Reporters were also refused admission on the Egyptian territories, making it difficult for the media to cover the protests correctly. Licensed reporters were therefore substituted with eye witnesses and participating individuals. Nawara Negm was actively present in Tahrir Square, along with the rebellious youth standing up against Mubarak''s dictatorship, and proved very valuable in reporting to the media her observations. She witnessed most of the twists, including police brutality and the "Baltagiya" phenomenon (hired x-cons and mercenaries that brutalize civilians) topped with molotov cocktail attacks, all of which attempted to terrorize the protesters and put a stop to the legitimate peaceful manifestations. 'Baltagia' also became a term widely used on all TV stations, and in consequent protests in the rest of the Arab World.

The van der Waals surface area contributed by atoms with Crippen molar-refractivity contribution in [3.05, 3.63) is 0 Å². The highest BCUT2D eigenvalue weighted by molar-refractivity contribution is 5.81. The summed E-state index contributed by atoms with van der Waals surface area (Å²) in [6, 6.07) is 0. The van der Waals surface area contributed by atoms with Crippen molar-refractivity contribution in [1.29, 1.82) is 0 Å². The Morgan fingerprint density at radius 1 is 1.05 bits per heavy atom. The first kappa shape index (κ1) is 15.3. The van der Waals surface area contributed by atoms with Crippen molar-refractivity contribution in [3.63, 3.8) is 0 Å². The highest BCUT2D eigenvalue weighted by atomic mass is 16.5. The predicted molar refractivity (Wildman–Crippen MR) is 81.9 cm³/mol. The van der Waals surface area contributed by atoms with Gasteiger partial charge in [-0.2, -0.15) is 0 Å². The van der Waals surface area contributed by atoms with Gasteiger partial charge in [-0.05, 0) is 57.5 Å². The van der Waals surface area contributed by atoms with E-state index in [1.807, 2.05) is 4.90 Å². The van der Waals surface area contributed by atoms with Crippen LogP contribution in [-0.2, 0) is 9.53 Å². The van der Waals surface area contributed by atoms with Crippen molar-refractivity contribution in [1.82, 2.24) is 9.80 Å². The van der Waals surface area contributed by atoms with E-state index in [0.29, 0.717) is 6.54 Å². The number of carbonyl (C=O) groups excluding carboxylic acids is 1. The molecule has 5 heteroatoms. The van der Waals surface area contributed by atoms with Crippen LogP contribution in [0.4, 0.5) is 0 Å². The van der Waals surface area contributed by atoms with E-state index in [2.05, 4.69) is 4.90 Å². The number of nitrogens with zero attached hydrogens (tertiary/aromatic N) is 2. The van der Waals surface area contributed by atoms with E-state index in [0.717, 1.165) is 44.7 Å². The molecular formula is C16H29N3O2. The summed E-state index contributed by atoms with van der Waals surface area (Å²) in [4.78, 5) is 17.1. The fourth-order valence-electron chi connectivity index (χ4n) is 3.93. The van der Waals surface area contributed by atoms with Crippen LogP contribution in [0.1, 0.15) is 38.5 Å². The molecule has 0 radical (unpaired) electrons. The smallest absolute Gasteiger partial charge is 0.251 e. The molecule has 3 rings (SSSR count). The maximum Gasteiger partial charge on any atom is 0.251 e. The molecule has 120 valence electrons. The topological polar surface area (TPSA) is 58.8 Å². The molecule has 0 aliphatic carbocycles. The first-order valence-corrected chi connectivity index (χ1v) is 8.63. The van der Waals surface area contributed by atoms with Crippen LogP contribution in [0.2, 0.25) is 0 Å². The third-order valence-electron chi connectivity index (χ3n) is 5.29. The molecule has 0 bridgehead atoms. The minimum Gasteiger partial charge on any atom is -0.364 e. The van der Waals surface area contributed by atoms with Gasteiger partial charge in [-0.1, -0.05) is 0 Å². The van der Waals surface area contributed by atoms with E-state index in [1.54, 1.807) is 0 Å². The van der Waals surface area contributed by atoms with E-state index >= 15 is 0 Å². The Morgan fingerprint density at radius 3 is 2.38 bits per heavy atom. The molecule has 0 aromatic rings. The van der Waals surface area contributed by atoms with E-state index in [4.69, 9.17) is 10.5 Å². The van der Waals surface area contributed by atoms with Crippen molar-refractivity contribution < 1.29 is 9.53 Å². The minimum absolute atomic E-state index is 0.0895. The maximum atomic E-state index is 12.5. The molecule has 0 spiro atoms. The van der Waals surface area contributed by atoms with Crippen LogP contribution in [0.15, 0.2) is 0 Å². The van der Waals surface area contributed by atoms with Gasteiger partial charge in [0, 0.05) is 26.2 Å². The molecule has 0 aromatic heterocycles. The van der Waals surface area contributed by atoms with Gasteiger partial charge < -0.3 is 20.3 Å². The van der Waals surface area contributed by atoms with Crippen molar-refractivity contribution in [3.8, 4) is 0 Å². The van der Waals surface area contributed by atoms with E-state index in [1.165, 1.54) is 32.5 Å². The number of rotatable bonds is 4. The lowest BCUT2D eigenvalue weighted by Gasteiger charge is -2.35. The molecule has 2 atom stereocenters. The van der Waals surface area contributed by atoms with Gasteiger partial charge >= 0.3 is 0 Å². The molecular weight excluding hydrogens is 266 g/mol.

Viewers in the Arab World lived for days in front of their TV sets, and would sleep with their TVs left on as if with the protesters in Tahrir Square. Nawara became a symbol, not just for the Egyptian Revolution but to a whole part of the world that was going through a rebirth phase! Her aspirations, worries, hopes, ... were that of all Arabs. Her eloquent voice interventions on al Jazeera would often be moving and expressive of the changes that were taking place.
On 11th February 2011, president Hosni Mubarak resigned and two days later, the Parliament of Egypt was dissolved.
On 20th February, Many prisoners were released.
On 21th February, Muslim Brotherhood announced a new political party called the Freedom and Justice Party, which will take part in the upcoming parliamentary elections. The new party was led by Doctor Saad Ketatni.
On 3th March, The Council appointed Essam Sharaf as Prime Minister following Shafik who submitted his resignation to the Supreme Council of the Armed Forces.
On the 5th of March, the State Security Intelligence (Security Police) was Dismantled and a new one was to be restructured.